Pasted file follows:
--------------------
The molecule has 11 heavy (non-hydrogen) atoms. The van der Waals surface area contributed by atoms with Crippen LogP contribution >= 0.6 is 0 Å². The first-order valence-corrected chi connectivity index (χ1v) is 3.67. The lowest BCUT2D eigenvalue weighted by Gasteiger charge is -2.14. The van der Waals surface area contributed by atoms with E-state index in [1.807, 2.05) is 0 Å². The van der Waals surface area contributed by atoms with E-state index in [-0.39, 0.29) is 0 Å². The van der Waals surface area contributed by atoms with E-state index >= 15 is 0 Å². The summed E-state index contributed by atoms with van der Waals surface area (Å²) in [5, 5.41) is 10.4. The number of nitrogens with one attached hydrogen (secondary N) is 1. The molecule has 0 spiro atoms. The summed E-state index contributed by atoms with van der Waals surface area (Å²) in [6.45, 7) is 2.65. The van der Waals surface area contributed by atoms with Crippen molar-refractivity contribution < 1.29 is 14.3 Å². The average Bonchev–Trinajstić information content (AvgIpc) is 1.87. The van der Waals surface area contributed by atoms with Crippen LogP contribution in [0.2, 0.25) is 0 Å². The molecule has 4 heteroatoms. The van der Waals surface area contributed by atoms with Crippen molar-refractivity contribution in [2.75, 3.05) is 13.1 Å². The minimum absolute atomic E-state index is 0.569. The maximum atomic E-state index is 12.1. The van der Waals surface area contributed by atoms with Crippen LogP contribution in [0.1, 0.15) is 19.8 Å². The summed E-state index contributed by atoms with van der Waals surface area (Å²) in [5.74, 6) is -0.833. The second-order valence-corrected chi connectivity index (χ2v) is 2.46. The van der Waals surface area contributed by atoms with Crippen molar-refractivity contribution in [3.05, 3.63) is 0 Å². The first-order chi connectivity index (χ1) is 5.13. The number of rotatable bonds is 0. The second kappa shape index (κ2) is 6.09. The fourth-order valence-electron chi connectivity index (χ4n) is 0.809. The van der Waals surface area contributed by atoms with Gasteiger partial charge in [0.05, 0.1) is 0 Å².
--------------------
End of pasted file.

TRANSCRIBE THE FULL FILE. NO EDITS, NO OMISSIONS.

The molecule has 11 heavy (non-hydrogen) atoms. The van der Waals surface area contributed by atoms with Crippen LogP contribution >= 0.6 is 0 Å². The first-order valence-corrected chi connectivity index (χ1v) is 3.67. The lowest BCUT2D eigenvalue weighted by Gasteiger charge is -2.14. The van der Waals surface area contributed by atoms with E-state index in [1.807, 2.05) is 0 Å². The van der Waals surface area contributed by atoms with E-state index in [-0.39, 0.29) is 0 Å². The van der Waals surface area contributed by atoms with E-state index >= 15 is 0 Å². The summed E-state index contributed by atoms with van der Waals surface area (Å²) in [5, 5.41) is 10.4. The number of nitrogens with one attached hydrogen (secondary N) is 1. The molecule has 0 spiro atoms. The summed E-state index contributed by atoms with van der Waals surface area (Å²) in [6.45, 7) is 2.65. The van der Waals surface area contributed by atoms with Crippen molar-refractivity contribution < 1.29 is 14.3 Å². The average Bonchev–Trinajstić information content (AvgIpc) is 1.87. The van der Waals surface area contributed by atoms with Crippen LogP contribution in [0.2, 0.25) is 0 Å². The molecule has 4 heteroatoms. The van der Waals surface area contributed by atoms with Crippen molar-refractivity contribution in [2.75, 3.05) is 13.1 Å². The minimum absolute atomic E-state index is 0.569. The maximum atomic E-state index is 12.1. The van der Waals surface area contributed by atoms with Crippen LogP contribution in [0.1, 0.15) is 19.8 Å². The summed E-state index contributed by atoms with van der Waals surface area (Å²) in [5.74, 6) is -0.833. The second-order valence-corrected chi connectivity index (χ2v) is 2.46. The van der Waals surface area contributed by atoms with Crippen molar-refractivity contribution in [3.05, 3.63) is 0 Å². The first-order chi connectivity index (χ1) is 5.13. The number of rotatable bonds is 0. The second kappa shape index (κ2) is 6.09. The fourth-order valence-electron chi connectivity index (χ4n) is 0.809. The van der Waals surface area contributed by atoms with Gasteiger partial charge in [0.05, 0.1) is 0 Å².